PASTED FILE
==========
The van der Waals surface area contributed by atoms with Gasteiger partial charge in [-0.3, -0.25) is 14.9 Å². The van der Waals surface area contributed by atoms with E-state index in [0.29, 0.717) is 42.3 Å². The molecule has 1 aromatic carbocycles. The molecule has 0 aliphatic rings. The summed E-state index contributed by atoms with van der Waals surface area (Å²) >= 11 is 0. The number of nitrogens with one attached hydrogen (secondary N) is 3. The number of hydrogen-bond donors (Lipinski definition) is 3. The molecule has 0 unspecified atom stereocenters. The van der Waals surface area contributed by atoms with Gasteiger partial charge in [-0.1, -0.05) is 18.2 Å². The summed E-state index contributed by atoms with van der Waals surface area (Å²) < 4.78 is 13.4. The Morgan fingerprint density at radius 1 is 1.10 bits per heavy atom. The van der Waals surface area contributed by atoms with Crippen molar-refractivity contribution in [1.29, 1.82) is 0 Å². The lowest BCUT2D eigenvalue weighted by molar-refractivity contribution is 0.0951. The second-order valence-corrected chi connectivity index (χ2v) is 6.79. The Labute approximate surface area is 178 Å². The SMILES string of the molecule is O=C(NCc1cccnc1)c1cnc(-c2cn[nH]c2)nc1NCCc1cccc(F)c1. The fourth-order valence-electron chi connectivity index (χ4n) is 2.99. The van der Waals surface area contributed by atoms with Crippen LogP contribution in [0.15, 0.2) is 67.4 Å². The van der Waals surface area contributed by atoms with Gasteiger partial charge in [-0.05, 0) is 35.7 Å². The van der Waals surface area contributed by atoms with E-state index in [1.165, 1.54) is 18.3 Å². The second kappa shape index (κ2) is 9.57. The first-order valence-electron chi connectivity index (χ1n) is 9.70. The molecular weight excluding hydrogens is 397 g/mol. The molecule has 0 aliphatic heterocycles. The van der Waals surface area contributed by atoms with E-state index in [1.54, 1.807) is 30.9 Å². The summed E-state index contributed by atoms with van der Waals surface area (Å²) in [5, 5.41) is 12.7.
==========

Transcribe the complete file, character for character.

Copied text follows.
The van der Waals surface area contributed by atoms with Gasteiger partial charge in [-0.3, -0.25) is 14.9 Å². The van der Waals surface area contributed by atoms with E-state index in [0.29, 0.717) is 42.3 Å². The molecule has 1 aromatic carbocycles. The molecule has 0 aliphatic rings. The summed E-state index contributed by atoms with van der Waals surface area (Å²) >= 11 is 0. The number of nitrogens with one attached hydrogen (secondary N) is 3. The number of hydrogen-bond donors (Lipinski definition) is 3. The molecule has 0 unspecified atom stereocenters. The van der Waals surface area contributed by atoms with Gasteiger partial charge in [-0.1, -0.05) is 18.2 Å². The summed E-state index contributed by atoms with van der Waals surface area (Å²) < 4.78 is 13.4. The Morgan fingerprint density at radius 1 is 1.10 bits per heavy atom. The van der Waals surface area contributed by atoms with Crippen molar-refractivity contribution in [1.29, 1.82) is 0 Å². The lowest BCUT2D eigenvalue weighted by molar-refractivity contribution is 0.0951. The second-order valence-corrected chi connectivity index (χ2v) is 6.79. The Labute approximate surface area is 178 Å². The SMILES string of the molecule is O=C(NCc1cccnc1)c1cnc(-c2cn[nH]c2)nc1NCCc1cccc(F)c1. The fourth-order valence-electron chi connectivity index (χ4n) is 2.99. The van der Waals surface area contributed by atoms with Crippen LogP contribution in [0.15, 0.2) is 67.4 Å². The van der Waals surface area contributed by atoms with Gasteiger partial charge in [-0.05, 0) is 35.7 Å². The van der Waals surface area contributed by atoms with E-state index in [1.165, 1.54) is 18.3 Å². The second kappa shape index (κ2) is 9.57. The first-order valence-electron chi connectivity index (χ1n) is 9.70. The molecular weight excluding hydrogens is 397 g/mol. The molecule has 0 aliphatic heterocycles. The van der Waals surface area contributed by atoms with E-state index in [1.54, 1.807) is 30.9 Å². The summed E-state index contributed by atoms with van der Waals surface area (Å²) in [5, 5.41) is 12.7.